At trial plaintiff proved special damages consisting of medical expenses totaling $4,449 and wage loss of $5,149. The medical expenses were fully accounted for in the damage award to plaintiff's husband. Plaintiff's award, $5,500, included compensation for her proven wage loss plus an additional $351 for general damages.
In reviewing the sufficiency of this award we must consider the evidence in the light most favorable to the verdict. The award should not be set aside unless it is manifestly and palpably contrary to the evidence. Miller v. Hughes, 259 Minn. 53, 56, 105 N.W.2d 693, 696 (1960).
This verdict reflects a finding that defendant's negligence caused plaintiff to suffer physical injury, pain, and discomfort, which in turn required considerable medical treatment and resulted in substantial loss of income. This loss of income and medical expense were occasioned primarily by pain and its resulting disability. Therefore, in addition to her special damages, which the jury determined were fully compensable, we feel that plaintiff has proven substantial general damages.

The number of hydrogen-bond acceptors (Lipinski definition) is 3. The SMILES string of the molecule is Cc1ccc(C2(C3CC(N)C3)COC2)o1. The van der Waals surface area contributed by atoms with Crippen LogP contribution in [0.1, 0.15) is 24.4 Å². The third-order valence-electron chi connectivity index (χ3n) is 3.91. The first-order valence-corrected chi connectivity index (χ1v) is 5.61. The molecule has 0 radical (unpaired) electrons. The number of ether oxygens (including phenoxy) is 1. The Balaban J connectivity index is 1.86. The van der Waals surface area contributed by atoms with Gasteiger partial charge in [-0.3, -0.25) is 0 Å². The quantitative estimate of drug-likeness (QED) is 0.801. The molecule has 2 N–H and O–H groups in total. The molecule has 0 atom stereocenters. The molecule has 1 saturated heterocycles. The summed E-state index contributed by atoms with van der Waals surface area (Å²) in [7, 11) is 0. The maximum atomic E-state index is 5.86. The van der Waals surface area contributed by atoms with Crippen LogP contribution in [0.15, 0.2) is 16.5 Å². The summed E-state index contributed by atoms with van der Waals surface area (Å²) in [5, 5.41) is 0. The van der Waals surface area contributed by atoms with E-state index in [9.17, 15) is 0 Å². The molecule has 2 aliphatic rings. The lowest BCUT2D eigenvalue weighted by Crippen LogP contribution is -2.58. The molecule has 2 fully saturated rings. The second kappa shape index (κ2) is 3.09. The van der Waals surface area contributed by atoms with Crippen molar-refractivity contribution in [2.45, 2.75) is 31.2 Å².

In light of the record as a whole, therefore, the award of $351 for plaintiff's general damages is, at best, a nominal award. We have previously remarked that *274 "a mere nominal award will not suffice if substantial general damages are proved." Seydel v. Reuber, 254 Minn. 168, 173, 94 N.W.2d 265, 269 (1959). For this reason we reverse the denial of plaintiff Joan Levienn's new trial motion. The matter is remanded to the district court which is to carefully examine the record to determine what sum will fairly and reasonably compensate plaintiff for her general damages. Plaintiff should then be granted a new trial unless MTC accepts an additur increasing the verdict by an amount sufficient to cure the general damage deficiency.